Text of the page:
verticillium wilt

Treating the Plant Pathogen Verticillium Wilt Naturally

Dan Field & Row Crops, Fruits & Vegetables, Nursery crops, Organic, Specialty Crops, This Land of Ours, Vegetables

Common plant pathogens and how to treat them naturally. That’s coming up on This Land of Ours.

Brown foliage and plant collapse caused by Verticillium wilt.
Photo Steven Koike, UCCE.

If you’re familiar with verticillium wilt and various leaf blights, then you’ve already met a couple of the worst bacterial plant pathogens. Although these are soil-borne, they’re generally distributed by insects.

Bugs bite through stems or roots, and the bacteria in their filthy mouth holes transfer into the plants’ circulatory systems. Once there, they nestle into the little spaces between cells and sicken the entire plant. Then, the leaves turn black and spotty, the stems wilt, and the plant dies. You can take preventative measures against these plant pathogens by choosing bacteria-resistant species. Once severely infected, however, you’ll need to dig up and burn the sickly plants.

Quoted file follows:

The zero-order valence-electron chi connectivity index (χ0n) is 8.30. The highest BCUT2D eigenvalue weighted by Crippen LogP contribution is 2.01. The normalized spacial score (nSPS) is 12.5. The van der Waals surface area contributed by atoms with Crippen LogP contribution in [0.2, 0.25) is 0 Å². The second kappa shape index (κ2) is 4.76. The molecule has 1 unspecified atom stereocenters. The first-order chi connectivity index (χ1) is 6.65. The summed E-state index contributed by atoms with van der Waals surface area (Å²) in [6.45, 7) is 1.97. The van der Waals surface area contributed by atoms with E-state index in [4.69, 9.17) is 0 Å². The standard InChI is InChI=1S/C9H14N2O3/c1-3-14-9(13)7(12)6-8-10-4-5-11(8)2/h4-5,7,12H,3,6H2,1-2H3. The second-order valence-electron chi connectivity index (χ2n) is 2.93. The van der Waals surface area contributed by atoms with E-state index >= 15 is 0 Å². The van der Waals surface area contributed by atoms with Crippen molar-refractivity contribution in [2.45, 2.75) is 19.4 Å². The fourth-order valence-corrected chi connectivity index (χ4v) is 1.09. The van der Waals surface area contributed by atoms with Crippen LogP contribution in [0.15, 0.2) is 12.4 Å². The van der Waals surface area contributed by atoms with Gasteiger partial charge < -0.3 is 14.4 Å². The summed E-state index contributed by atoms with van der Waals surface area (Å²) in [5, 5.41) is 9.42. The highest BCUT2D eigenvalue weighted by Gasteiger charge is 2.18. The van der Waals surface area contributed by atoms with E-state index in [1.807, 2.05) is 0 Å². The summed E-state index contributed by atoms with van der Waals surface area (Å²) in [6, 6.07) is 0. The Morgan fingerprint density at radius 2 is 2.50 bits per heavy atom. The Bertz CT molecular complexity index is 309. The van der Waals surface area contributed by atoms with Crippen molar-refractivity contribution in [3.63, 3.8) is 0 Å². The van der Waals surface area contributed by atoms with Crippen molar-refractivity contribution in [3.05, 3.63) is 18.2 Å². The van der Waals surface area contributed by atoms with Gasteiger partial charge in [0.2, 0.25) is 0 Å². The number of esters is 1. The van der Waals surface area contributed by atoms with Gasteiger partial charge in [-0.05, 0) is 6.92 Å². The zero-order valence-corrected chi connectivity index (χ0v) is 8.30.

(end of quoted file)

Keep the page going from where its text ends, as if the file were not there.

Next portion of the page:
Treat surrounding plants and soil with Bordeaux mixture (made of copper sulfate and lime). Just keep in mind that these can only reduce the infection from spreading further: once plants are already diseased, they can’t be cured.

Listen to Cathy Isom’s This Land of Ours program here.

Treating the Plant Pathogen Verticillium Wilt Naturally